Staying Connected and Supporting Our Fibershed Amid Coronavirus

In times like this, our emotions and concerns can point us toward what we most value: the health and resilience of our community. Since receiving the social distancing and shelter in place directives here in Northern California, the Fibershed team has been working to shift gears and support our community from soil to soil. Wherever you are geographically and whatever your role may be in this community, we care about your wellbeing. We’re offering this first in a series of articles gathering resources, ideas, and opportunities to support one another.

Right now, your dollars are a lifeline for many small businesses and workers. Who can you help stay afloat during this time? We want to share direct opportunities for those who are able to make purchases for essential needs as well as enjoyment, and we also are including resources for those already experiencing economic insecurity.

We all eat

Ensuring health and food access to our whole community is paramount. The vital role of local farms in providing for our needs is being highlighted now, as well as the need to support both farms and the infrastructure that helps bring their products to all of us. Fibershed is proud to be a member of the California Food & Farming Network, whose members have been organizing to provide critical resources and reference materials to the agricultural community:

Ways to support your health and local farms: 

  • Urge Congress to Provide Aid: the National Sustainable Agriculture Coalition is encouraging all of us to call or write to our representatives to make sure that aid is available for vulnerable farmers, ranchers, and food and farm businesses: find a sample message and talking points here.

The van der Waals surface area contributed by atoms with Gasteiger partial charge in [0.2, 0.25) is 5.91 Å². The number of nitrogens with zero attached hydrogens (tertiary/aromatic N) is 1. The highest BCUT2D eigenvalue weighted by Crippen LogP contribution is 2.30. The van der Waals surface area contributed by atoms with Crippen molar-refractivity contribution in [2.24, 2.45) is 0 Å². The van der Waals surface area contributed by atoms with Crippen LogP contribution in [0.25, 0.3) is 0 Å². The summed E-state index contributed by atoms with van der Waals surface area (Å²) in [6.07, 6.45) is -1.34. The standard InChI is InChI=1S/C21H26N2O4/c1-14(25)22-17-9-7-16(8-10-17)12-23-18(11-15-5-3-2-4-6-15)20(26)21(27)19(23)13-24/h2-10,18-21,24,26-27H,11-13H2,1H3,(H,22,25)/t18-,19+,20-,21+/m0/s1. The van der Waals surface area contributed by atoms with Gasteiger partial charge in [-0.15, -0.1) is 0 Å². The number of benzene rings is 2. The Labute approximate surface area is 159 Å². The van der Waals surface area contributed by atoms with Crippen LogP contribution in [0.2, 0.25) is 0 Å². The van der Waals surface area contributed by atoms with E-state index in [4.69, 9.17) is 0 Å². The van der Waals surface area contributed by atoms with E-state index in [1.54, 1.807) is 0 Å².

• Shop at farmer’s markets: many are still open at this time during shelter in place in California, and keeping our agricultural businesses alive at this time is vital to our long-term community resilience. Check the website of your local farmer’s market organization to confirm: Kitchen Table Advisors has compiled a comprehensive list that links to organizations throughout California.
  • Join a CSA: a community-supported agriculture share brings fresh food directly to your doorstep or neighborhood while uplifting the farm for the season ahead. The Kitchen Table Advisors list above is a great place to start, and LocalHarvest also offers a directory.

Producers are the foundation of a fibershed

Food and fiber systems are intertwined on our working landscapes. Fiber, clothing, and textiles are a basic human need. Our second skin keeps us warm, provides comfort, and is connected to many facets of our economy. Our Northern California Producer network is the foundation of our Fibershed. Without farmers, farmworkers, ranchers, mills, designers, sewists, knitters, and all those who are part of the value chain, we cannot meet our basic need for clothing.

Ways to support local fiber and dye systems: 

This week we gathered resources to bolster producer businesses and offer creative pathways through this changing landscape. If you’re a member of our Producer network, be sure to check your email for our updated information. 

We’re all connected

We are heartened by the expedient and compassionate response of local, state, and regional government agencies, as well as the countless nonprofit service organizations who provide crucial support to our communities, especially in times of crisis. There are a number of emerging and existing programs to support vulnerable populations and workers facing loss of hours.

The California Association of Nonprofits has done an amazing job of rounding up resources related to relief funds for businesses, advocacy groups, and emergency funding for artists. If you have the capacity to offer direct support in your community, the California Volunteers website offers many opportunities to contribute. 

Ways to support your wellbeing:

  • Connect to place: If you have access to the outdoors, ground in your surroundings. With the changing of the seasons, there is so much life abundant in our fibershed.
  • Dig into the soil: deepen your relationship with your garden, or if you don’t have direct access, consider online learning to enhance your understanding
  • Stitch mindfully: whether mending, knitting, sewing, or another form of fiber and dye creativity — now is an opportunity to reconnect with ourselves as makers.

We’re gathering together specific links and ideas to activities and resources in our community. If you’re interested in learning more about a specific topic, practice, or component of Fibershed’s work, please let us know in the comments below. 

In an upcoming post, we’ll also offer reflections on how disturbance of this scale may just open the space and allow for the seeds of a system that supports us all in meeting our fiber and dye needs, from soil to soil.